I think aikido is a true example of the more you learn, the more you realise you actually don’t know very much, and it is easy to be discouraged at times but this must be resisted. Even though I do not believe I have ever done any aikido technique, even a basic one, anywhere close to perfectly I don’t really believe this is the point of aikido – I suspect that aikido is not so much about locks and throws rather it is all about something I have yet to fully grasp. I will not be giving up as long as my body can take it and I am forever grateful to those at the dojo that have helped me on this journey so far.
Below is an article written by Michiharu Mori Shihan. As always, I hope you find this article as insightful as I have. The article gives us rare insight into the life and times of Yoshinkan’s founder Master Gozo Shioda through the recollections of Mori Shihan, who spent 10 years under his tutorage as ‘uchi-deshi’ (live-in student/disciple).
Please enjoy Mori Shihan’s words and experiences and allow them to build further confidence in the art in which you train.
TRAINING YOUR SENSES
“Around 25 years ago, I felt I had reached the entrance of the “Aiki” world, the ultimate Aikido techniques. It was just a start and what I could do was only a very limited Aiki-waza, yet the change I felt in my body was clear. The sensation with the use of my knee movements changed.
For instance, I picked up a toothpaste to brush my teeth one morning and dropped the cap accidentally from my right hand. It would usually drop on the floor before, but this time I caught it by my left hand before it touched the ground. I was surprised with what happened and this was not a coincidence. That was because I began to master bending my knees without changing my upper body position, which was a necessary movement to master the Aiki technique (breaking the balance of opponent by bending knees without changing the dynamics of the contact position in the upper body.) The speed of dropping my body had gotten much faster by just bending knees while my upper body balance had no change and that was why I was able to catch up with the dropping cap. Well, I thought this phenomenon was the proof of reaching the entrance of “Aiki,” not relying on my physical strength but more on the way of using my body parts, especially knees. In other words, it was the start of mastering my centre line.
In recent years, that phenomenon has evolved. Well, I drop a thing and chase it by eyes as it drops (you know, I drop things more as my hands are dryer as I age!) As I watch a dropping object I realise that I am seeing the line along which it is going to go, for example hitting a sink and bouncing off a cup. So, I am not actually chasing the object to catch but placing my left hand waiting for the object to fall into my hand. This does not happen all the time, of course, but happens more often now. I feel this is one of the results of my long years in training my senses as a budo-ka. This sensation sometimes happens during tasu-dori too that I suddenly see things get slower, though only for a moment, and lines of uke’s attack movements appear as if drawn in dotted lines. I assume that I will be an expert of Aikido one day if I can master this ability of seeing the moving paths of things and people in advance, and if I can use the ability freely. I am excited to experience something more amazing than just catching a cap in future as I train my sensors more diligently.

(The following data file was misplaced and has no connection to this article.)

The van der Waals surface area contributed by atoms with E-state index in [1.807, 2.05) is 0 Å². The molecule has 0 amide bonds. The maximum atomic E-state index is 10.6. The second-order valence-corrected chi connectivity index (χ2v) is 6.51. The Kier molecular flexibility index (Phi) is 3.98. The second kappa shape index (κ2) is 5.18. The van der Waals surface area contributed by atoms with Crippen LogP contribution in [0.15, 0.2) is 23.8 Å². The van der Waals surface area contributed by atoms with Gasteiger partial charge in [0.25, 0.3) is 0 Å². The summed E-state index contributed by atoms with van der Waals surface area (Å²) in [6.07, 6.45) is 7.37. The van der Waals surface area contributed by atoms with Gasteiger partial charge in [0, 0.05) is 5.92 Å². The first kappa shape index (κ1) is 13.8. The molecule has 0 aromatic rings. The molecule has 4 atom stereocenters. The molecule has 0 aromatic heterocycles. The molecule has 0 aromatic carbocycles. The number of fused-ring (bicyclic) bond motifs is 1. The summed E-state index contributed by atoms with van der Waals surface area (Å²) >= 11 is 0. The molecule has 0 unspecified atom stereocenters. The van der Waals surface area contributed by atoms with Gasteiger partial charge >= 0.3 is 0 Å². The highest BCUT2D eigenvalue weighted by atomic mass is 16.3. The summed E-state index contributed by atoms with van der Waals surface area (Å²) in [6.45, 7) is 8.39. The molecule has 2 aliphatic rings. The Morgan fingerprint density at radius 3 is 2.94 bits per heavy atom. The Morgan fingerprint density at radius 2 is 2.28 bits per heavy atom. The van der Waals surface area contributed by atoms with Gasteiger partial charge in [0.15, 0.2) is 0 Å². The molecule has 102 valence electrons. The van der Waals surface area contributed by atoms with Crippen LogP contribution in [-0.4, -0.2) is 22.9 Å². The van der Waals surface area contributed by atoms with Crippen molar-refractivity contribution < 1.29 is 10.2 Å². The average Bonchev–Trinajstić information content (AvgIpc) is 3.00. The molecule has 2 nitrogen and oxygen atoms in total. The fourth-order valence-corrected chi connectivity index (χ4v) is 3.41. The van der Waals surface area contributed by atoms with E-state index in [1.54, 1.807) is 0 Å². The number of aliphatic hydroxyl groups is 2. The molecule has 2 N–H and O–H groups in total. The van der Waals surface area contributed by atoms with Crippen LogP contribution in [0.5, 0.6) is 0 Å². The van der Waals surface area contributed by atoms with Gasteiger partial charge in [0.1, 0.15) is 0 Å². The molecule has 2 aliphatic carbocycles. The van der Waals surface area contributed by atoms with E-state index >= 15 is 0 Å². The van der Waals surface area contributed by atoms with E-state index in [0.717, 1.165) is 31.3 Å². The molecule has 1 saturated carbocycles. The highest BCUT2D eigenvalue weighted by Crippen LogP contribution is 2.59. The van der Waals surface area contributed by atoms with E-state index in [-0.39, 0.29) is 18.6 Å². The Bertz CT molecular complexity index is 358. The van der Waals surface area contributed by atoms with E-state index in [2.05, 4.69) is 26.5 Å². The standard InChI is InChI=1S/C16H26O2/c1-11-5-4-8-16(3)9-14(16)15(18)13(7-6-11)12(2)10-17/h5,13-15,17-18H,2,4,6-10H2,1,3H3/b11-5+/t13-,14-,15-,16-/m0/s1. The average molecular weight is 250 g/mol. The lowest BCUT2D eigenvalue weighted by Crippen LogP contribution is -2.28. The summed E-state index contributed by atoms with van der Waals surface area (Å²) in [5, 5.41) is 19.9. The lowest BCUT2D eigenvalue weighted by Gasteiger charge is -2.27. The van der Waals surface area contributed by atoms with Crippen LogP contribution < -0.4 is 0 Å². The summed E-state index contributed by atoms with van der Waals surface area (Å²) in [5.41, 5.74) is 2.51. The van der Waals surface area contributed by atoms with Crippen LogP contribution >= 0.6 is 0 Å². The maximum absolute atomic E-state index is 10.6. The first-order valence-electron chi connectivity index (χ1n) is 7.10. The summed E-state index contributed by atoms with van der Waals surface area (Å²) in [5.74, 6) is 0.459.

O Sensei, the founder of Aikido, left many quite amazing episodes about training his sense. Here are some.
One day, when he was traveling by train with Gozo Shioda, O Sensei passed a Tessen (iron fan) and asked him to attack him whenever he had a chance. He sat down face-to-face and closed his eyes falling asleep. Our cheeky master, Gozo Shioda, loved this kind of chance and got so keen to hit his master. He carefully read the timing and made sure his master looked unguarded. At the moment he was ready to attack however O Sensei opened up his eyes and grinned. The same thing kept occurring as if O Sensei was able to read his mind and Gozo Shioda could not even use the Tessen once.
One night, O Sensei and his disciples were climbing up a mountain to train in the dark. The steep path of the mountain was too hard for an old man like O Sensei and he had to rely on the support of one of his students by having him push on his back – our cheeky master. As Gozo Shioda pushed his master’s back he came up with a prank. He thought of letting his master fall by suddenly letting his hands off from his back. He was sure his master would fall on such a steep hill feeling the master’s weight leaning to his hands. He grinned to himself and followed his plan. The next moment he could not believe what he saw, but his master kept walking in the exactly same position, leaning backwards, as if there was nothing happened. O Sensei obviously knew what his trustworthy disciple was thinking.